That’s why so much attention will be on Tuesday’s inflation report. The hope is that inflation will continue to cool from its peak in the summer of 2022, when it topped 9%, and convince the Federal Reserve that no more hikes to rates are necessary. That in turn could speed up the timeline for potential cuts to interest rates, which can juice financial markets.

Economists expect the report to show that consumers paid prices that were 3.3% higher in October than a year earlier, down from September’s inflation rate of 3.7%.

With inflation generally cooling, Federal Reserve Chair Jerome Powell gave some hope recently that a recent rise in longer-term Treasury yields could act as substitutes for further rate hikes, which could mean the Fed may be done with them. But Powell said last week the Fed would not hesitate to hike rates again if needed.

In the bond market, the yield on the 10-year Treasury dipped to 4.62% from 4.63% late Friday. It’s come down over the last month on hopes the Fed may be done with its rate hikes, but it’s still well above where it’s been for years.

High rates and yields weigh on all kinds of investments, and they tend to hit technology and other high-growth companies particularly hard. Some Big Tech stocks were among the heaviest weights on the S&P 500, including a 0.9% dip for Apple and 0.8% slip for Microsoft.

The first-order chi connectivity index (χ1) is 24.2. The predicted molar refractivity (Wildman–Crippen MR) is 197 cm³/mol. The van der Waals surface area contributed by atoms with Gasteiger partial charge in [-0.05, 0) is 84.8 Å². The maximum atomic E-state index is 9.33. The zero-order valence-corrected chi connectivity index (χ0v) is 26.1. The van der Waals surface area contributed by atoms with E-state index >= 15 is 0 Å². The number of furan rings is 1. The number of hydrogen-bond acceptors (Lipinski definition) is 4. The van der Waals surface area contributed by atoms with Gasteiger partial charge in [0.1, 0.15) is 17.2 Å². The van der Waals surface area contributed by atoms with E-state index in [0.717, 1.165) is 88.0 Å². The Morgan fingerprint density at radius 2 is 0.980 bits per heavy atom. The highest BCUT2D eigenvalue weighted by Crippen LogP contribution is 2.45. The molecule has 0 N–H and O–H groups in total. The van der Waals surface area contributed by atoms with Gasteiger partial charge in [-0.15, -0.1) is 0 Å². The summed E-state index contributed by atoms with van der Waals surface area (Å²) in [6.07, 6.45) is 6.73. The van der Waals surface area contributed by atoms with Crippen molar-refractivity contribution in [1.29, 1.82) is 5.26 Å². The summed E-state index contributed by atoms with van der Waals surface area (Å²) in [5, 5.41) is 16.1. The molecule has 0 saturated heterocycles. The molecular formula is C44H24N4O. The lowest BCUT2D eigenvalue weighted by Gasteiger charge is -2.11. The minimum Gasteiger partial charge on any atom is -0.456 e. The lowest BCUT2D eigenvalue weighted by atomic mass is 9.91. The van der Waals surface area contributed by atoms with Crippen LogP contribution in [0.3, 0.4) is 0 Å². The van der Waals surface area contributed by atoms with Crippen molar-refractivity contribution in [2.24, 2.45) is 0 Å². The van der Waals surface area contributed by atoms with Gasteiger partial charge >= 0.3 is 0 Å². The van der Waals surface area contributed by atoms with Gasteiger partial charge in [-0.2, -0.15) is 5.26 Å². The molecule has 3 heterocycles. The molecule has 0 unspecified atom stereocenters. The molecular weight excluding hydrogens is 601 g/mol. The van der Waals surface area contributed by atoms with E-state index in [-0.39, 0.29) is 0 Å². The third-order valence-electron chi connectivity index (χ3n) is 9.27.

Those two, along with five other Big Tech stocks that make up what’s called the “Magnificent Seven,” have been disproportionately responsible for most of this year’s gains for the S&P 500.

“Such weak price breadth is not indicative of a healthy bull market, in our view, and accurately reflects the challenging earnings dynamics occurring under the surface of the market,” according to strategists at Morgan Stanley led by Michael Wilson.

He sees the challenge continuing into early 2024 before a sustainable profit recovery could take hold.

More shakiness could be ahead if investors focus on a couple challenges facing the market, according to Chris Larkin, managing director at E-Trade from Morgan Stanley

The credit-rating agency Moody’s said late Friday that it could eventually downgrade the top-tier “AAA” rating it has for U.S. government debt given the cost of rising interest rates and political polarization in Congress.

The latter has been playing out in another showdown that could result in a U.S. government shutdown.

While a shutdown or the cutting of the U.S. government’s credit rating may not trigger big moves by themselves, general worries about Washington’s big spending deficits and Congress’ inability to work together have been behind some of the recent run higher in Treasury yields.